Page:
“A Smell of Cordwood” is an ode (a song of praise) in seven stanzas; it is written in free verse. The title is significant in that it states the rather unusual subject matter being praised: the smell of ordinary wood.
The opening stanza begins abruptly, in medias res (in the middle of things). The speaker of the poem describes the feeling of the cold and starry night as it rushes in through the door of his home “on an ocean/ of galloping hooves.” Night is personified as an invading presence.
In the next brief stanza, out of the darkness, “like a hand,” comes “the savage/ aroma/ of wood on the woodpile.” Like the night that invaded the speaker’s domicile, the aroma of wood is humanized; it savagely assaults and overwhelms the speaker’s senses.
The third stanza infuses the odor of the wood with life and form; it “lives/ like a tree.” The odor is so palpable, so intense, in fact, that the poet, deliberately confusing the senses, calls it “visible.” The stanza ends with another metaphor. The wood becomes so “alive” that it is as if it “pulsed like a tree.”
When the speaker describes the odor as “Vesture/ made visible” in the next stanza (two lines), the metaphor in the preceding stanza is continued. This line is a play on the biblical phrase “and the Word was made flesh.” Instead of the Word, however, the odor is made flesh. Moreover, the word “vesture” has a religious connotation of its own; it recalls the vestments of a priest. The next stanza is also two lines long: “A visible/ breaking of branches.” The odor of the wood, then, becomes as “visible” a vestment of the tree as a broken branch.
In the sixth stanza, the speaker of the poem turns back and reenters the house. He notices in the distance the sparkle of particles in the sky. Yet the smell of wood overpowers all other senses and takes hold of the speaker’s heart. The metaphors used to compare the seizure of the heart by the smell are that of a hand grasping at the heart, jasmine assaulting the senses, and, finally, “a memory cherished.”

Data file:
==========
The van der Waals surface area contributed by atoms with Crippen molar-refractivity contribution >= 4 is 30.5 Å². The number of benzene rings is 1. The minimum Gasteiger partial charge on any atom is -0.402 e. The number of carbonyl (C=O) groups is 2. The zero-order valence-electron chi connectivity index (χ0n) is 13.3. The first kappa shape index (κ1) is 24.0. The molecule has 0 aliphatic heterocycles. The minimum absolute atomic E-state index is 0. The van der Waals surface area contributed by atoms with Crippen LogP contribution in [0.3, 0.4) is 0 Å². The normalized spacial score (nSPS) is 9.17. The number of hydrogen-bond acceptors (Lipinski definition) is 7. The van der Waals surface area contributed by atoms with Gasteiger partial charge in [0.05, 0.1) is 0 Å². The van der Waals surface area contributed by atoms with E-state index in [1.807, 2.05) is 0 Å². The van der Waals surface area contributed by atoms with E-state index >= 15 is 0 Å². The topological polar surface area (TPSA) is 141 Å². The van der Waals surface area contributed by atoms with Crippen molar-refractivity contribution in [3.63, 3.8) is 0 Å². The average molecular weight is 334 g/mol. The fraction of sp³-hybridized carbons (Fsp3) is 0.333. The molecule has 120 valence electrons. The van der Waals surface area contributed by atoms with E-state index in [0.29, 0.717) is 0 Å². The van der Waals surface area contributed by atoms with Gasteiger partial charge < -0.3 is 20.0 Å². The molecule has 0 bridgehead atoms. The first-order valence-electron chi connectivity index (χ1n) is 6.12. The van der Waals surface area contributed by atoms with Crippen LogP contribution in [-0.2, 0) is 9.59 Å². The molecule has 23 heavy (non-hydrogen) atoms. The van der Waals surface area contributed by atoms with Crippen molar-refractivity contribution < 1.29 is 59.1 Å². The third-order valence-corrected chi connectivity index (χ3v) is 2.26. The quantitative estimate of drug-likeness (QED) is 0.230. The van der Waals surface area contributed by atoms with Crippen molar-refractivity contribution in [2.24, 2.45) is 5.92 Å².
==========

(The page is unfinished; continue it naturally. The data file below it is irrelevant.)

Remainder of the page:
In the last stanza, the lengthiest, the speaker tries to describe the scent of the wood in negative terms. It is not, for example, “harrowing/ pine odor,” or “slashed/ eucalyptus,” or “like/ the green/ exhalation/ of arbors.” It is something more obscure, more subtle. The speaker says that it is a fragrance that offers itself only once. It awaited the speaker there, that night, and “struck like a wave,” then it disappeared into the speaker’s blood or became part of him as he opened the door to the night.
Forms and Devices
Pablo Neruda’s poetics in “A Smell of Cordwood,” as well as throughout the three volumes translated as The Elementary Odes of Pablo Neruda (1961), strongly based on clarity and simplicity, is effectively portrayed by, and revealed through, the typographical medium employed. In the typographical arrangement of “A Smell of Cordwood,” the separation of lines and the white spaces between words, as well as between stanzas, influence the meaning of the poem in the same way that silences and pauses form an integral part of a musical composition.
Neruda makes use of numerous lines in which only one word appears. This line division is clearly a great help to the unsophisticated reader of poetry, allowing him or her to concentrate on one or two words at a time, to grasp their meaning before continuing further. The simplified syntax of the Elementary Odes is particularly effective when Neruda’s subject matter is a description of nature, as in this poem. In this case, the description, proceeding step by step and sense by sense, is reflected in the typography, in which each aspect of the scent of cordwood is expressed in isolation, as a single unit. Every line is a separate brushstroke contributing to the total effect, yet every line is also capable of existing as a discrete unit. Neruda’s method in the odes has been likened to that of the finest nature artists. Vincent van Gogh, for example, used such simple brushstrokes and colors in his paintings.
In several of the Elementary Odes, the short line also functions in a way that makes it suggestive of the subject matter. In this poem about odor, for example, Neruda uses lines as short and concise as gusts of night air. The typography of the poem very simply creates a perfect blend of intention, form, and content. As a result of employing the short line, as well as the consequent break with the traditional effects of metrics, Neruda’s odes are not only among his most easily accessible works but are also among his most translatable works.
Besides the language and syntax, the imagery of the poem is nearly always clear and unequivocal. Meaning is often literal. In the poem, Neruda sings the essential themes of humankind and exalts one element that makes up the material world in its individual form: the sense of smell. The poem is joyful, optimistic, and clear; the world represented is coherent, rational, and structured—in a word, realistic.